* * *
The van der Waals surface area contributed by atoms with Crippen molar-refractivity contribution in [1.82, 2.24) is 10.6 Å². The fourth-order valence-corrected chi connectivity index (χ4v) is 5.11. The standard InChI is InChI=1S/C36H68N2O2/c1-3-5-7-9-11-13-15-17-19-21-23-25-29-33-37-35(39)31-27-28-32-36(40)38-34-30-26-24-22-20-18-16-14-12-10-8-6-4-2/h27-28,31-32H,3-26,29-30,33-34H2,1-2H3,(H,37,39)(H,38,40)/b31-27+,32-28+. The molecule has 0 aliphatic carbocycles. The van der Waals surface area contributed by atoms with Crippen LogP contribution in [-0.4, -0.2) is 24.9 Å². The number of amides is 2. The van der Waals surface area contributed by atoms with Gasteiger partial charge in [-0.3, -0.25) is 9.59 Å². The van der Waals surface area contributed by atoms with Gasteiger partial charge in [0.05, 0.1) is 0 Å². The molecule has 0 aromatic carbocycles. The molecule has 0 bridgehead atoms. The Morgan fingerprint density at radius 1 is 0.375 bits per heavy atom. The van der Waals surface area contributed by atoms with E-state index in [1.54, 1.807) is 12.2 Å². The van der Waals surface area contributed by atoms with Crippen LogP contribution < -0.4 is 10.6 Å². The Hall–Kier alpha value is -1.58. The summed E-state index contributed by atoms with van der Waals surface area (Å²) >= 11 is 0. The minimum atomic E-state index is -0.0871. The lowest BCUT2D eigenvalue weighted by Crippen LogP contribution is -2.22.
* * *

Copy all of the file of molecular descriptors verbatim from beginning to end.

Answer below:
The van der Waals surface area contributed by atoms with Crippen molar-refractivity contribution in [1.82, 2.24) is 10.6 Å². The fourth-order valence-corrected chi connectivity index (χ4v) is 5.11. The standard InChI is InChI=1S/C36H68N2O2/c1-3-5-7-9-11-13-15-17-19-21-23-25-29-33-37-35(39)31-27-28-32-36(40)38-34-30-26-24-22-20-18-16-14-12-10-8-6-4-2/h27-28,31-32H,3-26,29-30,33-34H2,1-2H3,(H,37,39)(H,38,40)/b31-27+,32-28+. The molecule has 0 aliphatic carbocycles. The van der Waals surface area contributed by atoms with Crippen LogP contribution in [-0.4, -0.2) is 24.9 Å². The number of amides is 2. The van der Waals surface area contributed by atoms with Gasteiger partial charge in [-0.3, -0.25) is 9.59 Å². The van der Waals surface area contributed by atoms with Gasteiger partial charge in [0.05, 0.1) is 0 Å². The molecule has 0 aromatic carbocycles. The molecule has 0 bridgehead atoms. The Morgan fingerprint density at radius 1 is 0.375 bits per heavy atom. The van der Waals surface area contributed by atoms with E-state index in [1.54, 1.807) is 12.2 Å². The van der Waals surface area contributed by atoms with Crippen LogP contribution < -0.4 is 10.6 Å². The Hall–Kier alpha value is -1.58. The summed E-state index contributed by atoms with van der Waals surface area (Å²) >= 11 is 0. The minimum atomic E-state index is -0.0871. The lowest BCUT2D eigenvalue weighted by Crippen LogP contribution is -2.22.